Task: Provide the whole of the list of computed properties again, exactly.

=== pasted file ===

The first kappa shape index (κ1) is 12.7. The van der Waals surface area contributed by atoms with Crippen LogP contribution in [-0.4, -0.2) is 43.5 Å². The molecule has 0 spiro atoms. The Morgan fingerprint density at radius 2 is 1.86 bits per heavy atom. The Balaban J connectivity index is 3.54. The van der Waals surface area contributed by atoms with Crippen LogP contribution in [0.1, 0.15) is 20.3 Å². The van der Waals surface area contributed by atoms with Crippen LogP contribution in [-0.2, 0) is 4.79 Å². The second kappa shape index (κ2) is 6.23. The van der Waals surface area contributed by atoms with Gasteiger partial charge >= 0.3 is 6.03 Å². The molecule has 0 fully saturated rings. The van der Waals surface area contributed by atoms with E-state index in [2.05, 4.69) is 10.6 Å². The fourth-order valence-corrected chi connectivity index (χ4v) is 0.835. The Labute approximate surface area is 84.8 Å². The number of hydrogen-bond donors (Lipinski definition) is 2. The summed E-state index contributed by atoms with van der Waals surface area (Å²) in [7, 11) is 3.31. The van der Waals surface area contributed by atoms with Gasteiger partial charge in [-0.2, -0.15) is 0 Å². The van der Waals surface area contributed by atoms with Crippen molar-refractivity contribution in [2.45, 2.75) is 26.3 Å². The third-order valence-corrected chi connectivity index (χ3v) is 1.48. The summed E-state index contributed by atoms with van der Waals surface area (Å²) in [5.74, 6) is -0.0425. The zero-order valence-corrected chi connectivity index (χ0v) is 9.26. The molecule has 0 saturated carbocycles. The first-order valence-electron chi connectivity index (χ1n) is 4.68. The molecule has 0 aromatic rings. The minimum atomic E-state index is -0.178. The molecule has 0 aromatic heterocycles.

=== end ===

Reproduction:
The first kappa shape index (κ1) is 12.7. The van der Waals surface area contributed by atoms with Crippen LogP contribution in [-0.4, -0.2) is 43.5 Å². The molecule has 0 spiro atoms. The Morgan fingerprint density at radius 2 is 1.86 bits per heavy atom. The Balaban J connectivity index is 3.54. The van der Waals surface area contributed by atoms with Crippen LogP contribution in [0.1, 0.15) is 20.3 Å². The van der Waals surface area contributed by atoms with Crippen LogP contribution in [-0.2, 0) is 4.79 Å². The second kappa shape index (κ2) is 6.23. The van der Waals surface area contributed by atoms with Gasteiger partial charge >= 0.3 is 6.03 Å². The molecule has 0 fully saturated rings. The van der Waals surface area contributed by atoms with E-state index in [2.05, 4.69) is 10.6 Å². The fourth-order valence-corrected chi connectivity index (χ4v) is 0.835. The Labute approximate surface area is 84.8 Å². The number of hydrogen-bond donors (Lipinski definition) is 2. The summed E-state index contributed by atoms with van der Waals surface area (Å²) in [7, 11) is 3.31. The van der Waals surface area contributed by atoms with Gasteiger partial charge in [-0.2, -0.15) is 0 Å². The van der Waals surface area contributed by atoms with Crippen molar-refractivity contribution in [2.45, 2.75) is 26.3 Å². The third-order valence-corrected chi connectivity index (χ3v) is 1.48. The summed E-state index contributed by atoms with van der Waals surface area (Å²) in [5.74, 6) is -0.0425. The zero-order valence-corrected chi connectivity index (χ0v) is 9.26. The molecule has 0 saturated carbocycles. The first-order valence-electron chi connectivity index (χ1n) is 4.68. The molecule has 0 aromatic rings. The minimum atomic E-state index is -0.178. The molecule has 0 aromatic heterocycles.